Enrico Rinaldi, a physicist and special postdoctoral fellow with the Riken BNL Research Center, was part of a team nominated for the 2018 ACM Gordon Bell Prize for developing an algorithm and code that can more precisely determine the lifetime of a neutron. Their work directly focused on quantum chromodynamics, or QCD, a fundamental particle theory that emphasizes the overall workings of subatomic protons and neutrons. More directly, they were discretizing space and time on a four-dimensional grid, a tactic known as lattice QCD that, as Rinaldi explained, poses the added challenge of requiring a “top500 supercomputer” to pull off.
In this interview, Rinaldi discusses why HPC is the right tool for physics and shares the best formula for garnering a Gordon Bell Award nomination.
Charity: Right now, what does your research focus on and could it even be done without HPC?
Enrico: My research is deeply connected to HPC and relies on it. I am pursuing a research program on exploring theories of dark matter, a mysterious form of mass that is not visible except through its gravitational pull on regular luminous matter (gas, stars, galaxies). In these theories, dark matter is a composite object and, like in QCD, we need to use numerical approaches to get predictions on how dark matter particles move and how they might interact with us. These numerical approaches are very similar to lattice QCD. However, QCD is part of the Standard Model of particle physics and has entered an era of precision where we use HPC to reduce error bars even further. On the other hand, dark matter theories are extensions of the Standard Model, and HPC is necessary to even begin to address very simple questions.
Charity: Your lattice QCD work has engaged computing resources on two of the ‘biggest’ systems available today, Sierra (peak: 125 petaflops) at Lawrence Livermore National Laboratory and Summit (peak: 143.5 petaflops) at Oak Ridge National Laboratory. How did working with such leading-edge machines impact your research?
Enrico: Sierra and Summit are incredible machines, and we were lucky to be among the first teams to use them to produce new scientific results. The impact on my lattice QCD research was tremendous, as demonstrated by the Gordon Bell paper submission. What we achieved with more than a year of computing time on the previous system at Oak Ridge, Titan, was worth a publication in the journal Nature. With Sierra and Summit, the same result could be achieved in a few months. Not only we can expect new exciting results that improve on our current ones, but we can think of entirely new physics problems that were unthinkable before.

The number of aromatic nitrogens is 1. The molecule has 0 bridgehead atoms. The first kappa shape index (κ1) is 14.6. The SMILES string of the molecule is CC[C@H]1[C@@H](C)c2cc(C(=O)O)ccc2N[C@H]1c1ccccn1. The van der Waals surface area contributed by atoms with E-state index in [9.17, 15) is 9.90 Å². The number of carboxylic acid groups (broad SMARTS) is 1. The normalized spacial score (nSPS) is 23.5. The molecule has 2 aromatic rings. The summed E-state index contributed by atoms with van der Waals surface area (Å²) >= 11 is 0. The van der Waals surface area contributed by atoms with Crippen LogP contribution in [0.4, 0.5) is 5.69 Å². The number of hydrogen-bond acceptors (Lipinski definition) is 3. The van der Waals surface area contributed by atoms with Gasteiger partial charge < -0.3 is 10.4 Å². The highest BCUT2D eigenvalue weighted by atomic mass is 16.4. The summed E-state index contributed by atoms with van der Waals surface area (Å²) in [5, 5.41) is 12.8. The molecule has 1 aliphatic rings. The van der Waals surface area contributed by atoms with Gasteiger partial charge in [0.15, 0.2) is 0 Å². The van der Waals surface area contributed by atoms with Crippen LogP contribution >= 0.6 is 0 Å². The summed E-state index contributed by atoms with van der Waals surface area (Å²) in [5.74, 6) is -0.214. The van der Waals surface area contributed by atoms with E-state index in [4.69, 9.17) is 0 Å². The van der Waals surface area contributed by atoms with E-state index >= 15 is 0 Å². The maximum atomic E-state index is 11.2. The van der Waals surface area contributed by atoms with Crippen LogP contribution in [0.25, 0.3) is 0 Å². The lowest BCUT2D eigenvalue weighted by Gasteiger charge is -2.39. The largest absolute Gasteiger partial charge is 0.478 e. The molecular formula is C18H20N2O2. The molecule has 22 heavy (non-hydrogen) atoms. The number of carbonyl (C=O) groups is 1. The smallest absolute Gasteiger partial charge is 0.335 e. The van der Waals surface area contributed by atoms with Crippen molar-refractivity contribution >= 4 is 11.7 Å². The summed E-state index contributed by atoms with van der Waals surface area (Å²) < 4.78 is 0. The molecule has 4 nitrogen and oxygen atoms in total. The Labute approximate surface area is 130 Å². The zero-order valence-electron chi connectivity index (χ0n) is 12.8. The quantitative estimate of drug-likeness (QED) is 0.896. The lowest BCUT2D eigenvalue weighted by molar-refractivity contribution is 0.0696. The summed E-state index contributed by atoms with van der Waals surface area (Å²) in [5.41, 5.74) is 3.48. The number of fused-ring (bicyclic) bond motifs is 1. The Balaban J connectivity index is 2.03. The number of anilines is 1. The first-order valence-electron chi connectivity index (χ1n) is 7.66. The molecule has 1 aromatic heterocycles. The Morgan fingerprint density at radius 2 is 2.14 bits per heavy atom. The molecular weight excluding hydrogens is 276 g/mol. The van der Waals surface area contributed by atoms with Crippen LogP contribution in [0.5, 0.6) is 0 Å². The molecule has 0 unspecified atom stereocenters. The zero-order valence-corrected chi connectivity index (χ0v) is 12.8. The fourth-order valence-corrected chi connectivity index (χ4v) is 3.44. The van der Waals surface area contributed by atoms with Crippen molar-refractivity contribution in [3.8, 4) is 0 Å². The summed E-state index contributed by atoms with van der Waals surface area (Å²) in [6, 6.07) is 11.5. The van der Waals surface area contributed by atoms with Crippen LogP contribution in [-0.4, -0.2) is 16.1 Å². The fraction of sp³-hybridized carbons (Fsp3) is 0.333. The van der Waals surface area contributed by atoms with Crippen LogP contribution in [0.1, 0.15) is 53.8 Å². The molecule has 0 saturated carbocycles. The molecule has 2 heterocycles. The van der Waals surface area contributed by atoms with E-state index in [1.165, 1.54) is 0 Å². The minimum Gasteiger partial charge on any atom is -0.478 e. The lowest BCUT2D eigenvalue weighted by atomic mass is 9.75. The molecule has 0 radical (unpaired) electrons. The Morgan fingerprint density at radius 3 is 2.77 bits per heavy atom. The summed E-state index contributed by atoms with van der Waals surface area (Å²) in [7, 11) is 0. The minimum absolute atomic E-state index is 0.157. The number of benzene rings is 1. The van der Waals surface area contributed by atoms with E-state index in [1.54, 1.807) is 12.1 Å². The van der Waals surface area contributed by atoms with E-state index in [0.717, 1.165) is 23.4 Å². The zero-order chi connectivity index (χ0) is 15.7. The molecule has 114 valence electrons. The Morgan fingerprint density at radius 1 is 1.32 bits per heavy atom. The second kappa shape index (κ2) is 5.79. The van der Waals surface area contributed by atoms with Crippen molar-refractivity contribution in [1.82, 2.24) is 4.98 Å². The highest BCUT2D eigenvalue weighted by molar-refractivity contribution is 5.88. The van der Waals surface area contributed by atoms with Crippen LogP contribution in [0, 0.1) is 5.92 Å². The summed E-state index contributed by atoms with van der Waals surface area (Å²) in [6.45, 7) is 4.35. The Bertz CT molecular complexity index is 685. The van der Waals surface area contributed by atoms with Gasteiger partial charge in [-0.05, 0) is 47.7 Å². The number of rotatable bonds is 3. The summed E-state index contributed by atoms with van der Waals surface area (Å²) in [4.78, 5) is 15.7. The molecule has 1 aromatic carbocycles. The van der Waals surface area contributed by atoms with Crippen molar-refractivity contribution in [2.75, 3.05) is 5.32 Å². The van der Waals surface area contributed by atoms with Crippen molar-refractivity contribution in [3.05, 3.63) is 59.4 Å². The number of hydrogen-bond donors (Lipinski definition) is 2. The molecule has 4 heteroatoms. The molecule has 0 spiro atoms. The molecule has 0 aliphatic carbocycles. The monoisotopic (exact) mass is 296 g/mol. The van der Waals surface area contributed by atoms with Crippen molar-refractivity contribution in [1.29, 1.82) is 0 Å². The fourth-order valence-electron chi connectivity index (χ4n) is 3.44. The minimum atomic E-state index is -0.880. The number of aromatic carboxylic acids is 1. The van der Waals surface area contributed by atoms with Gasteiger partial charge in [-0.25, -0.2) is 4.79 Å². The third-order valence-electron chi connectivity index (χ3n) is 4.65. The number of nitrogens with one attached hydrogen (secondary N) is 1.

Charity: What do you foresee as the next frontier for your area(s) of research, and how do you expect to integrate HPC as part of it?
Enrico: Lattice QCD is currently expanding by incorporating research from Quantum Information Science and Artificial Intelligence, as an example of interdisciplinary cross-contamination. It is hard to know where this will take us, but it is easy to see the role of HPC in this. At SC18, we saw many HPC applications incorporating deep learning techniques, even scaled up to all nodes of Summit with exaflops performance, and solving important problems that can enhance our everyday lives, from weather forecasts to drug discovery. In particle physics, I hope to see similar endeavors.
Charity: Your team was nominated for a Gordon Bell Award.* What helpful hints can you provide to anyone considering seeking a nomination?
Enrico: For us, it was having a cool application with a new physics algorithm plus access to new HPC systems, which equals the ‘ideal’ for pursuing a Gordon Bell award. Trying to solve an outstanding scientific problem is another ‘plus’ when it comes to pursuing the award. We were aiming at explaining a deep mystery in the lifetime of the neutron, starting directly from the equations of the fundamental theory of the neutron’s constituents, quarks and gluons. However, without Summit or Sierra, it would have been just a ‘simple’ scientific achievement and not an award-worthy supercomputing application.
Charity: The SC19 theme is ‘HPC Is Now.’ What does that concept mean to you?
Enrico: To me, it means that HPC can be seen having effects on everyone’s lives right now, everywhere in the world. HPC applications have direct repercussions on medicine, farming, climate and more. ‘HPC Is Now’ makes it clear that we are not waiting for the future—we are the future.
*Read more about this Gordon Bell-nominated work: “Simulating the Weak Death of the Neutron in a Femtoscale Universe with Near-Exascale Computing.”
Charity Plata, SC19 Communications Team Writer (Brookhaven National Laboratory)
Charity Plata provides comprehensive editorial oversight to Brookhaven National Laboratory’s Computational Science Initiative. Her writing and editing career spans diverse industries, including publishing, architecture, civil engineering, and professional sports. Prior to joining Brookhaven Lab in 2018, she worked at Pacific Northwest National Laboratory primarily within the Advanced Computing, Mathematics and Data Division.